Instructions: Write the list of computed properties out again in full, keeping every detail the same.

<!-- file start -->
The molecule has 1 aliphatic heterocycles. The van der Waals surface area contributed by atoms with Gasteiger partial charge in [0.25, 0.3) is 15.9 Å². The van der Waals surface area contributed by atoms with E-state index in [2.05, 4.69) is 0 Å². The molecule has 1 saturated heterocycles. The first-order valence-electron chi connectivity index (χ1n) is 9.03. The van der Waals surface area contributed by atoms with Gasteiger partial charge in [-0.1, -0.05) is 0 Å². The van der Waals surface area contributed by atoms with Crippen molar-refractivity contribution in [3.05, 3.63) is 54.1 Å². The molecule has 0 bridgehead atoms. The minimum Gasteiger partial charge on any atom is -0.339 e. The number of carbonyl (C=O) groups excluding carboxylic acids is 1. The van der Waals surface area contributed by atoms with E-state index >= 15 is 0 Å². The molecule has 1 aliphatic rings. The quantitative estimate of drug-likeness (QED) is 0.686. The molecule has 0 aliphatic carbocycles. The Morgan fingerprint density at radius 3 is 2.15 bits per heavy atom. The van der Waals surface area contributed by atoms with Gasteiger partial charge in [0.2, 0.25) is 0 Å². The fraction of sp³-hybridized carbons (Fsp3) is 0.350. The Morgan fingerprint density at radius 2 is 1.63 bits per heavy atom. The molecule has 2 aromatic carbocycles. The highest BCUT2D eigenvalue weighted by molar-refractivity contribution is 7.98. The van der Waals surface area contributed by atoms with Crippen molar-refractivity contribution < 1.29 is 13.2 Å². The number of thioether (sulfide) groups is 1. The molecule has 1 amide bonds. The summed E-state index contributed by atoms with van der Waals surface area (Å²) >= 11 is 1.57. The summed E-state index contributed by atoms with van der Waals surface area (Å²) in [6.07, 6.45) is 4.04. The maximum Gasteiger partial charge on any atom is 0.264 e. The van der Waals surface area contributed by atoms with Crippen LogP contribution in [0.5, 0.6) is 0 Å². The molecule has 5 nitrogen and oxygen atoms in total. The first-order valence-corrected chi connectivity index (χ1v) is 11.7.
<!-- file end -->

The molecule has 1 aliphatic heterocycles. The van der Waals surface area contributed by atoms with Gasteiger partial charge in [0.25, 0.3) is 15.9 Å². The van der Waals surface area contributed by atoms with E-state index in [2.05, 4.69) is 0 Å². The molecule has 1 saturated heterocycles. The first-order valence-electron chi connectivity index (χ1n) is 9.03. The van der Waals surface area contributed by atoms with Gasteiger partial charge in [-0.1, -0.05) is 0 Å². The van der Waals surface area contributed by atoms with Crippen molar-refractivity contribution in [3.05, 3.63) is 54.1 Å². The molecule has 0 bridgehead atoms. The minimum Gasteiger partial charge on any atom is -0.339 e. The number of carbonyl (C=O) groups excluding carboxylic acids is 1. The van der Waals surface area contributed by atoms with E-state index >= 15 is 0 Å². The molecule has 1 aliphatic rings. The quantitative estimate of drug-likeness (QED) is 0.686. The molecule has 0 aliphatic carbocycles. The Morgan fingerprint density at radius 3 is 2.15 bits per heavy atom. The van der Waals surface area contributed by atoms with Gasteiger partial charge in [0.2, 0.25) is 0 Å². The fraction of sp³-hybridized carbons (Fsp3) is 0.350. The Morgan fingerprint density at radius 2 is 1.63 bits per heavy atom. The molecule has 2 aromatic carbocycles. The highest BCUT2D eigenvalue weighted by molar-refractivity contribution is 7.98. The van der Waals surface area contributed by atoms with Crippen molar-refractivity contribution < 1.29 is 13.2 Å². The number of thioether (sulfide) groups is 1. The molecule has 1 amide bonds. The summed E-state index contributed by atoms with van der Waals surface area (Å²) >= 11 is 1.57. The summed E-state index contributed by atoms with van der Waals surface area (Å²) in [6.07, 6.45) is 4.04. The maximum Gasteiger partial charge on any atom is 0.264 e. The van der Waals surface area contributed by atoms with Crippen LogP contribution in [0.5, 0.6) is 0 Å². The molecule has 5 nitrogen and oxygen atoms in total. The first-order valence-corrected chi connectivity index (χ1v) is 11.7.